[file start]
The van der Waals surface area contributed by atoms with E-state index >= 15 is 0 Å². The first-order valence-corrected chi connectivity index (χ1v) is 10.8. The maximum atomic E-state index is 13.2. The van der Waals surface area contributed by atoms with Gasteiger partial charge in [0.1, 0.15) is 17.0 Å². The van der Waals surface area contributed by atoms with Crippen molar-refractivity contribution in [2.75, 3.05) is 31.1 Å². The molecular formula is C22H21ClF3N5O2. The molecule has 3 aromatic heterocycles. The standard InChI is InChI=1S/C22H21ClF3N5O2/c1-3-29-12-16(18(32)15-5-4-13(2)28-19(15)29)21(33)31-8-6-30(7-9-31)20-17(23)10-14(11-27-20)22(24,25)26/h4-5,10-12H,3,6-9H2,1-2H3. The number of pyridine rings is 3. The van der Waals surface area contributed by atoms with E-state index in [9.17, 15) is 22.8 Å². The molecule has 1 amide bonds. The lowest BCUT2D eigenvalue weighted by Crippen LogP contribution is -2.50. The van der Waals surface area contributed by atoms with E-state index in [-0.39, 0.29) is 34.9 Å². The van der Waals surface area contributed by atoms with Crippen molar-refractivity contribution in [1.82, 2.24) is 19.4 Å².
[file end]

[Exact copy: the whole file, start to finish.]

The van der Waals surface area contributed by atoms with E-state index >= 15 is 0 Å². The first-order valence-corrected chi connectivity index (χ1v) is 10.8. The maximum atomic E-state index is 13.2. The van der Waals surface area contributed by atoms with Gasteiger partial charge in [0.1, 0.15) is 17.0 Å². The van der Waals surface area contributed by atoms with Crippen molar-refractivity contribution in [2.75, 3.05) is 31.1 Å². The molecular formula is C22H21ClF3N5O2. The molecule has 3 aromatic heterocycles. The standard InChI is InChI=1S/C22H21ClF3N5O2/c1-3-29-12-16(18(32)15-5-4-13(2)28-19(15)29)21(33)31-8-6-30(7-9-31)20-17(23)10-14(11-27-20)22(24,25)26/h4-5,10-12H,3,6-9H2,1-2H3. The number of pyridine rings is 3. The van der Waals surface area contributed by atoms with E-state index in [9.17, 15) is 22.8 Å². The molecule has 1 amide bonds. The lowest BCUT2D eigenvalue weighted by Crippen LogP contribution is -2.50. The van der Waals surface area contributed by atoms with E-state index in [-0.39, 0.29) is 34.9 Å². The van der Waals surface area contributed by atoms with Crippen molar-refractivity contribution in [1.82, 2.24) is 19.4 Å².